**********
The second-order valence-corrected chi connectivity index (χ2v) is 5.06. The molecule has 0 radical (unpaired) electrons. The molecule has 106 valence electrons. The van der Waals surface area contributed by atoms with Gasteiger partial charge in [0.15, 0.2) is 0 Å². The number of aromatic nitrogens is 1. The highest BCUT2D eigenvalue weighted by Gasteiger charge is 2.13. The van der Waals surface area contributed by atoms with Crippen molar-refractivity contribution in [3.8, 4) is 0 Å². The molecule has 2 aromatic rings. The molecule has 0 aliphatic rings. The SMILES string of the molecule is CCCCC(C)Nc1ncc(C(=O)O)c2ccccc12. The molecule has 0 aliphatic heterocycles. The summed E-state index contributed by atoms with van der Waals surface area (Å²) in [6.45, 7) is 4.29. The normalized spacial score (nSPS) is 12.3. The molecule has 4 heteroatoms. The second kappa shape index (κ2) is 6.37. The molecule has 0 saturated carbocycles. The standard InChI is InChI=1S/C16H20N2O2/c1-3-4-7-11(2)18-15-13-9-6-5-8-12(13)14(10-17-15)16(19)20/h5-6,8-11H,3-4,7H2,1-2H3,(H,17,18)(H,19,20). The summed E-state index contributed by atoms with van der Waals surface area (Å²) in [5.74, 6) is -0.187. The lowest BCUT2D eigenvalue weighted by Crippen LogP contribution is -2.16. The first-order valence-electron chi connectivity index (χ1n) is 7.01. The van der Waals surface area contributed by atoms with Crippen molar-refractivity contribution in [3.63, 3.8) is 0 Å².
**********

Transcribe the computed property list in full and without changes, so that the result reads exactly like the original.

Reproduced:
The second-order valence-corrected chi connectivity index (χ2v) is 5.06. The molecule has 0 radical (unpaired) electrons. The molecule has 106 valence electrons. The van der Waals surface area contributed by atoms with Gasteiger partial charge in [0.15, 0.2) is 0 Å². The number of aromatic nitrogens is 1. The highest BCUT2D eigenvalue weighted by Gasteiger charge is 2.13. The van der Waals surface area contributed by atoms with Crippen molar-refractivity contribution in [3.8, 4) is 0 Å². The molecule has 2 aromatic rings. The molecule has 0 aliphatic rings. The SMILES string of the molecule is CCCCC(C)Nc1ncc(C(=O)O)c2ccccc12. The molecule has 0 aliphatic heterocycles. The summed E-state index contributed by atoms with van der Waals surface area (Å²) in [6.45, 7) is 4.29. The normalized spacial score (nSPS) is 12.3. The molecule has 4 heteroatoms. The second kappa shape index (κ2) is 6.37. The molecule has 0 saturated carbocycles. The standard InChI is InChI=1S/C16H20N2O2/c1-3-4-7-11(2)18-15-13-9-6-5-8-12(13)14(10-17-15)16(19)20/h5-6,8-11H,3-4,7H2,1-2H3,(H,17,18)(H,19,20). The summed E-state index contributed by atoms with van der Waals surface area (Å²) in [5.74, 6) is -0.187. The lowest BCUT2D eigenvalue weighted by Crippen LogP contribution is -2.16. The first-order valence-electron chi connectivity index (χ1n) is 7.01. The van der Waals surface area contributed by atoms with Crippen molar-refractivity contribution in [3.63, 3.8) is 0 Å².